'Relentless' Junk Food Ads And Unhealthy School Canteens Should Be Scrapped, Experts Say

A new study calls for a national shake-up of health policies.

Australia's health policies should be radically overhauled to include the introduction of a sugar tax and a ban on selling junk food at schools, a landmark study has found.

The Deakin University study released on Monday found Australia was at the top of the global pack on some aspects of nutrition like food labeling, but was lagging in many others.

The study, which involved 100 nutrition experts from 53 organisations nationwide, outlined a national 47-point nutrition plan that would revamp the way Australia regulates food and drink.

It pointed to a number of key areas where Australia was falling down. These included the absence of a national nutrition policy, not enough targeting of unhealthy foods with higher taxes, and a lack of action aimed at cutting the marketing of junk food to children.

In addition to a tax on sugary drinks, lead author Gary Sacks advocated curbing kids' access to unhealthy foods in school canteens and sporting events.

"It's a good start to have policies for restricting junk foods in school canteens, but if kids are then inundated with unhealthy foods at sports venues, and they see relentless junk food ads on prime-time TV, it doesn't make it easy for them to eat well," Sacks said.

There were positive signs across the country, he said, including that the ACT was boosting the healthiness of foods in hospitals, workplaces and at government events. He also pointed to Queensland where nutrition was being incorporated into urban planning considerations.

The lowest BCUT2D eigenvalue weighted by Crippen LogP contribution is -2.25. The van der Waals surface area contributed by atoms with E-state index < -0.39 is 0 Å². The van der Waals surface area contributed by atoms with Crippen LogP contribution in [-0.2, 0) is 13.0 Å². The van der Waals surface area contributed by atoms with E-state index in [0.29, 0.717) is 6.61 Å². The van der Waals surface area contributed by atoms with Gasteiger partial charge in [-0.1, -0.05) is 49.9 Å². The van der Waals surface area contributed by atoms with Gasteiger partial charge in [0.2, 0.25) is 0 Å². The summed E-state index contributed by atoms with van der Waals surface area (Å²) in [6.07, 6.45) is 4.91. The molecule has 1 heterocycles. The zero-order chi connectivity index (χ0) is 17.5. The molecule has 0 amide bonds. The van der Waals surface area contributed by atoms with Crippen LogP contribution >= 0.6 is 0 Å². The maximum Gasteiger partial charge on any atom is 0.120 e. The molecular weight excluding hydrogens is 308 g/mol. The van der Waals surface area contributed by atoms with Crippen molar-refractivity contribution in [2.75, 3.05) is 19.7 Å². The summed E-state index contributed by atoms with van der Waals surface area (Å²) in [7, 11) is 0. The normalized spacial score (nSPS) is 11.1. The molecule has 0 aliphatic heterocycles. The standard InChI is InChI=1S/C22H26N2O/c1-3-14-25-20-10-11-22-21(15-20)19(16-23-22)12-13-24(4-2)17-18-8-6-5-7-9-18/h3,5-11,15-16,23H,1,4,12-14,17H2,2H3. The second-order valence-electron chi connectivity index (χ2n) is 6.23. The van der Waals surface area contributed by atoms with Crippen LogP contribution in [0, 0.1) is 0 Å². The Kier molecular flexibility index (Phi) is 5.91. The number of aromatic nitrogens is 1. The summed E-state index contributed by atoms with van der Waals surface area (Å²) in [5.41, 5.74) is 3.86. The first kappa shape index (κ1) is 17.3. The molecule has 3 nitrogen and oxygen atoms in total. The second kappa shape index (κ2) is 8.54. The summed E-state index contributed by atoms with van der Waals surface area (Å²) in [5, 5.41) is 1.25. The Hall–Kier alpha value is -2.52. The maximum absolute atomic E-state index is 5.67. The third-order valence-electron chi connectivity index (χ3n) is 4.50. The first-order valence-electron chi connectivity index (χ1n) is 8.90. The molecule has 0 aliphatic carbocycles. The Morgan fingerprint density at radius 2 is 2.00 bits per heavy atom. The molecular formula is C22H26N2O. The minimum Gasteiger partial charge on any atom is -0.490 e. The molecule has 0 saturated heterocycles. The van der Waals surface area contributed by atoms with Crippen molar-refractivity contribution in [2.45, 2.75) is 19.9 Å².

But Sacks said more needed to be done to turnaround the health of the nation. He said poor diets were now one of the leading causes of poor health nationally, with some 63 per cent of Aussie adults and 25 per cent of children now overweight or obese.

"There is no silver bullet to helping people eat more healthily -- we know from international evidence that we need coordination across federal, state and local government to implement a whole suite of different policies to tackle the problem," he added.

Sacks and other supporters of big changes to the status quo face an uphill battle. The federal government is opposed to a major intervention in the diets of Australians, with Deputy Prime Minister Barnaby Joyce previously referring to a sugar tax as a "moralistic tax".

In the wake of the Deakin study, One Nation leader Pauline Hanson also hit out at any major change in approach, saying people needed to be responsible for themselves.

Meanwhile, Labor has said it has no plans for a sugar tax while the Greens have repeatedly backed such a move.

Obesity Policy Coalition executive manager Jane Martin said the current piecemeal approach to fighting obesity would not work.She threw her support behind the Deakin research.

"The study is a valuable road map for governments, who have a real ability to influence some of these key drivers of unhealthy diets and obesity," Martin said.